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Oscar Predictions 2014: Production Design

When pundits begin to go on about the look of a film, most often the person they name drop is the director, or maybe the cinematographer. But one should never overlook the importance of the production designer. They’re probably the most hands-on when it comes to dealing with the collaboration of all the costumes, hair, and makeup, dressing locations and building sets, finding or fabricating props, and basically ensuring that everything you see on the screen fits into a unified vision of how the movie is supposed to look. One might even say that these are the people who create the worlds that movies exist in. Because of that, the further away a film can get, visually, from our everyday reality, the more likely it is to be recognized for its production design come awards season. It’s much easier to notice the work that went into creating a fantasy world or bringing back a lost era than it is to notice the work that went into making Vancouver look like New York, after all. In keeping with that trend, this year the Academy has chosen for the category’s nominees a movie that takes place in the swinging 70s, a movie that takes place in the vacuum of space, a movie that takes place in the roaring 20s, a movie that takes place in a future version of LA, and one that takes place in the plantation-era of the southern United States. Nothing from either the here or the now. Here’s […]

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Oscar Predictions 2014: Original Score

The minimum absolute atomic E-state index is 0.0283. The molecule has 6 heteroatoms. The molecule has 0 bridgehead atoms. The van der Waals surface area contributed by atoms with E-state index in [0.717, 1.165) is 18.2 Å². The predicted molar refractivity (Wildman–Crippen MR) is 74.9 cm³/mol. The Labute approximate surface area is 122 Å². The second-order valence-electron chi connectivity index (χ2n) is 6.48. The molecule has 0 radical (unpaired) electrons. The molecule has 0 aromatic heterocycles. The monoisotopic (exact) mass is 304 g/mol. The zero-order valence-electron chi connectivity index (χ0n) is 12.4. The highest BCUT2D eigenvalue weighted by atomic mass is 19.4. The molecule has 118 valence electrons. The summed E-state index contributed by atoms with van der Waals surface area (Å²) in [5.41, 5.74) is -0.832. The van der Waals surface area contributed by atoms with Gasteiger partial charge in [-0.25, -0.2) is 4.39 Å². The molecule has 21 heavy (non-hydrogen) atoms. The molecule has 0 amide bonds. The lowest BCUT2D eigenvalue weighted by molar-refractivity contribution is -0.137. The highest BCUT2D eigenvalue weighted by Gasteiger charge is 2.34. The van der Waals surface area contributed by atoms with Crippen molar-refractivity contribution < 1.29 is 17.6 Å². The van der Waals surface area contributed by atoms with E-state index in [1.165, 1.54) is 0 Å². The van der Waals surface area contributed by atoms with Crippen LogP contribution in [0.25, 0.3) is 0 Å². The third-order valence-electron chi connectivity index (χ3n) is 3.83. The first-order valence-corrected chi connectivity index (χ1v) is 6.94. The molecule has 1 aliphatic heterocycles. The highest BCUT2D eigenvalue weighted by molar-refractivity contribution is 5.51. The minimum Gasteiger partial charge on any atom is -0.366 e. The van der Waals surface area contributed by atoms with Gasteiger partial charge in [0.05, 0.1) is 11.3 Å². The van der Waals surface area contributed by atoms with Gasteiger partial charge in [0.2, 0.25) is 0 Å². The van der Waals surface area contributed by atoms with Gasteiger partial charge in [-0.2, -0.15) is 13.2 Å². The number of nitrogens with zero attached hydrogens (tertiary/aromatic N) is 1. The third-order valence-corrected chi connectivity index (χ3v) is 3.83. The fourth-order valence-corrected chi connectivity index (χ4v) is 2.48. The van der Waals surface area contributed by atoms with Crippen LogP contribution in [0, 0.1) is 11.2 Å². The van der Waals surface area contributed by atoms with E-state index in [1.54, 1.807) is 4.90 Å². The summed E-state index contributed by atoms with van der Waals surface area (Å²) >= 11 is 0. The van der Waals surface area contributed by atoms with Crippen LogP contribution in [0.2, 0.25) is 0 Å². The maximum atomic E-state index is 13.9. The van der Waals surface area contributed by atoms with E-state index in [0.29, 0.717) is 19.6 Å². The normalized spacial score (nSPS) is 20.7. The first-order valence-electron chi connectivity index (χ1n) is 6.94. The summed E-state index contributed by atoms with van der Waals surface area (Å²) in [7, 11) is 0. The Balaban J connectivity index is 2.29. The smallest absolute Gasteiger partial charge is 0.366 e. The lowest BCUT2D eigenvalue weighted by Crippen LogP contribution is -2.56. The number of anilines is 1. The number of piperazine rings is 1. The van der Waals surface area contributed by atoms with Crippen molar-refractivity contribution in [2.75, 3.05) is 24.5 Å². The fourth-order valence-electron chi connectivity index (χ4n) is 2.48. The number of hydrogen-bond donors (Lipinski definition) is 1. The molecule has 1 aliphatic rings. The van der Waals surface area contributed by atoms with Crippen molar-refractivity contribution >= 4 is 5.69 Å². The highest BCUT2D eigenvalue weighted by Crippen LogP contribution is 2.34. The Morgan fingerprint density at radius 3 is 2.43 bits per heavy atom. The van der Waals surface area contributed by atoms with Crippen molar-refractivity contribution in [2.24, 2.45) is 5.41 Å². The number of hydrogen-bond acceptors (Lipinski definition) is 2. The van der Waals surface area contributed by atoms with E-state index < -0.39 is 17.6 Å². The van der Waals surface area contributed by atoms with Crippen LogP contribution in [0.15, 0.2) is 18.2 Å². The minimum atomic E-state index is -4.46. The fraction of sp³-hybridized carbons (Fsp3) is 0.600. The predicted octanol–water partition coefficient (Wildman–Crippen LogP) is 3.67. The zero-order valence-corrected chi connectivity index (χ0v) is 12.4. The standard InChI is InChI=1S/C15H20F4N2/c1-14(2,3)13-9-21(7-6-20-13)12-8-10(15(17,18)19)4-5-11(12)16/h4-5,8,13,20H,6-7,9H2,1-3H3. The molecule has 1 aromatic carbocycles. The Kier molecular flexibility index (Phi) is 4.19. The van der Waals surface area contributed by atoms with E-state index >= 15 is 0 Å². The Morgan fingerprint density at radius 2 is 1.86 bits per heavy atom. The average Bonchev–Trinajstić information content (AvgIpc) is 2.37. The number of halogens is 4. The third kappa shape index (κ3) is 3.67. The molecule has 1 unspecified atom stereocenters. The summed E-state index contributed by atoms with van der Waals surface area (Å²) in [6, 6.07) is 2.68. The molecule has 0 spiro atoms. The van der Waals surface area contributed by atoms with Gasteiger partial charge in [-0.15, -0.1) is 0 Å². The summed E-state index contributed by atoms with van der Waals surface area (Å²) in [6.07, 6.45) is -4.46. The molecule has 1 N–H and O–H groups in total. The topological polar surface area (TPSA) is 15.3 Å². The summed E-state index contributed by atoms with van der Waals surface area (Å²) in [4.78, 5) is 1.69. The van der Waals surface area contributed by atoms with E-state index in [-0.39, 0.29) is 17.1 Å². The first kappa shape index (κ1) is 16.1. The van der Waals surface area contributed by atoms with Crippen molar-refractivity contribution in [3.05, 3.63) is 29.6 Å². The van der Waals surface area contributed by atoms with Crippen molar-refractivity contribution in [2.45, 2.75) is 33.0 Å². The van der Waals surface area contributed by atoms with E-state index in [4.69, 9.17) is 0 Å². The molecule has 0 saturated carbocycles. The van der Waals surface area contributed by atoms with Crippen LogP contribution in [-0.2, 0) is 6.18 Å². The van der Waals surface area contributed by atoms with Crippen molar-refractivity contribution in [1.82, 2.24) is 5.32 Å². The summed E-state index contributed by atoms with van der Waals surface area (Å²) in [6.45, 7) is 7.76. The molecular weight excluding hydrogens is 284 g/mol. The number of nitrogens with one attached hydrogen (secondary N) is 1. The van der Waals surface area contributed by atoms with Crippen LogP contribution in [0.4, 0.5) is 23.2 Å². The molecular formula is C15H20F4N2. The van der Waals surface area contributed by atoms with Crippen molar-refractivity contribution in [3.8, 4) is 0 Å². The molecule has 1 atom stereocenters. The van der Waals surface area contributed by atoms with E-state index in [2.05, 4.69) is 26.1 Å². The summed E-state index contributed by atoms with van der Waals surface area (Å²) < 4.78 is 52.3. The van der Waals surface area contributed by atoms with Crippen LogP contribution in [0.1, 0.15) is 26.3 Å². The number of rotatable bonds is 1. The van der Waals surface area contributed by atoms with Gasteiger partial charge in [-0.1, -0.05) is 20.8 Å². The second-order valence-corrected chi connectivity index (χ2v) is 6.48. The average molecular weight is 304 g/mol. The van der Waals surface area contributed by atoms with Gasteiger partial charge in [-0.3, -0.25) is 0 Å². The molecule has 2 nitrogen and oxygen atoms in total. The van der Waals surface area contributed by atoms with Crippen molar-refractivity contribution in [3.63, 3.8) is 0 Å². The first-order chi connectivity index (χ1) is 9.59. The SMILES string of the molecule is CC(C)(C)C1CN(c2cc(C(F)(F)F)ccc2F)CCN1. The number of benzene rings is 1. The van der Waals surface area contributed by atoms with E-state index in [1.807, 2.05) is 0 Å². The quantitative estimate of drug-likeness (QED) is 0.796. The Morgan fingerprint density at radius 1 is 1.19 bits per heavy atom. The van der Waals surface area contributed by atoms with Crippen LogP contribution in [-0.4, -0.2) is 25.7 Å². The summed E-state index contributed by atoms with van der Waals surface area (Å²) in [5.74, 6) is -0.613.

Unlike a singular song, a film’s score stays with a narrative from beginning to end, helping to reinforce the emotions on screen and round out the overall feeling and impression of a film. It is a delicate balance and it is the scores which are able to make an impression, without distracting from the film itself, that rise to the top to become the scores that are remembered long after a film ends. The nominees for Best Original Score this year are a combination of familiar names (John Williams, Alexandre Desplat, Thomas Newman) along with some new ones (Steven Price, William Butler, Owen Pallett). The five films these scores are nominated from are powerful stories about people dealing with extraordinary situations from fighting for love, family, stories, even one’s own life. The music in each of these films is an incredibly important element as it helps give each story the weight it deserves. Williams, Desplat, and Newman are distinguished talents who have proven their staying power over the years and helped elevate their respective films thanks to their music whereas the scores from Price, Butler, and Pallett are not only from newer voices, they are attached to two films that pushed the envelope when it came to visual style and narrative approach. We review the five nominees and predict who we think will win in red…

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Oscar Predictions 2014: Original Screenplay

The Best Original Screenplay Oscar is one category that, despite all the issues with the Academy Awards, seems to make at least some gestures in terms of actually honoring the craft recognized: in this case, the artistry of character-building, dialogue, and storytelling. This is the award that beloved smaller films tend to win, while their more trumpeting competitors take home The Big One. These are the films that defy the screenplay’s almost uniform use as a blueprint, and treat film writing as a form of literature on its own. It would seem at first glance that this year’s Best Original Screenplay award is a particularly competitive category. After all, it hosts quite a pedigree specific to this award, where movies by Spike Jonze, Alexander Payne, and Woody Allen have all enjoyed successful recognition before. But make no mistake: this is American Hustle’s to lose. An upset isn’t impossible, but this is perhaps one of the most locked categories this year. But let’s take a look at how the five nominees shake out, with my surprise winner predicted in red…

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Oscar Predictions 2014: Original Song